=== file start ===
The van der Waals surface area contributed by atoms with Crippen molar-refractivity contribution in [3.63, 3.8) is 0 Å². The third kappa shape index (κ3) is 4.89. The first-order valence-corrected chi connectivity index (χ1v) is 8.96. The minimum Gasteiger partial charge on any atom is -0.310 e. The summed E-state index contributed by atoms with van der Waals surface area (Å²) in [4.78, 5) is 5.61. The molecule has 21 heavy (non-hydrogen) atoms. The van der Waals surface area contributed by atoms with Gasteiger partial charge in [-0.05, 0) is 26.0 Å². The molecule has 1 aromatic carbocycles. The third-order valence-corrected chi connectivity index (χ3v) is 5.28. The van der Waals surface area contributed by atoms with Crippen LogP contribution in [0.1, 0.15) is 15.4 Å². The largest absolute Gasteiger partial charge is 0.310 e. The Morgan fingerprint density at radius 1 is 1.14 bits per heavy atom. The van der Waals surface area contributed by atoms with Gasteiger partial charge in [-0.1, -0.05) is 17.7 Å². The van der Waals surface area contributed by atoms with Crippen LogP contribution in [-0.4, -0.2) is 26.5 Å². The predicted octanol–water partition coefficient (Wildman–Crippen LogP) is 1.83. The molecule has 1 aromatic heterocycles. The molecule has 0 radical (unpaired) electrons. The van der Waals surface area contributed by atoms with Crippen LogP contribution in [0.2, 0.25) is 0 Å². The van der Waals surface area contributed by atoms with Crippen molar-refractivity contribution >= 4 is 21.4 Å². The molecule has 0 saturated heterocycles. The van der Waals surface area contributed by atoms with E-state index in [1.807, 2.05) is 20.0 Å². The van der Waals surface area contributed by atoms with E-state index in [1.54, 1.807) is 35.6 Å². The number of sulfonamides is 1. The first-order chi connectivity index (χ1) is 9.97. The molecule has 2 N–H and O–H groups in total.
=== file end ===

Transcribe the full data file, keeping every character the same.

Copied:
The van der Waals surface area contributed by atoms with Crippen molar-refractivity contribution in [3.63, 3.8) is 0 Å². The third kappa shape index (κ3) is 4.89. The first-order valence-corrected chi connectivity index (χ1v) is 8.96. The minimum Gasteiger partial charge on any atom is -0.310 e. The summed E-state index contributed by atoms with van der Waals surface area (Å²) in [4.78, 5) is 5.61. The molecule has 21 heavy (non-hydrogen) atoms. The van der Waals surface area contributed by atoms with Gasteiger partial charge in [-0.05, 0) is 26.0 Å². The molecule has 1 aromatic carbocycles. The third-order valence-corrected chi connectivity index (χ3v) is 5.28. The van der Waals surface area contributed by atoms with Crippen LogP contribution in [0.1, 0.15) is 15.4 Å². The largest absolute Gasteiger partial charge is 0.310 e. The Morgan fingerprint density at radius 1 is 1.14 bits per heavy atom. The van der Waals surface area contributed by atoms with Gasteiger partial charge in [-0.1, -0.05) is 17.7 Å². The van der Waals surface area contributed by atoms with Crippen LogP contribution in [-0.4, -0.2) is 26.5 Å². The predicted octanol–water partition coefficient (Wildman–Crippen LogP) is 1.83. The molecule has 1 aromatic heterocycles. The molecule has 0 radical (unpaired) electrons. The van der Waals surface area contributed by atoms with Crippen LogP contribution in [0.2, 0.25) is 0 Å². The van der Waals surface area contributed by atoms with Crippen molar-refractivity contribution >= 4 is 21.4 Å². The molecule has 0 saturated heterocycles. The van der Waals surface area contributed by atoms with E-state index in [1.807, 2.05) is 20.0 Å². The van der Waals surface area contributed by atoms with E-state index in [1.54, 1.807) is 35.6 Å². The number of sulfonamides is 1. The first-order chi connectivity index (χ1) is 9.97. The molecule has 2 N–H and O–H groups in total.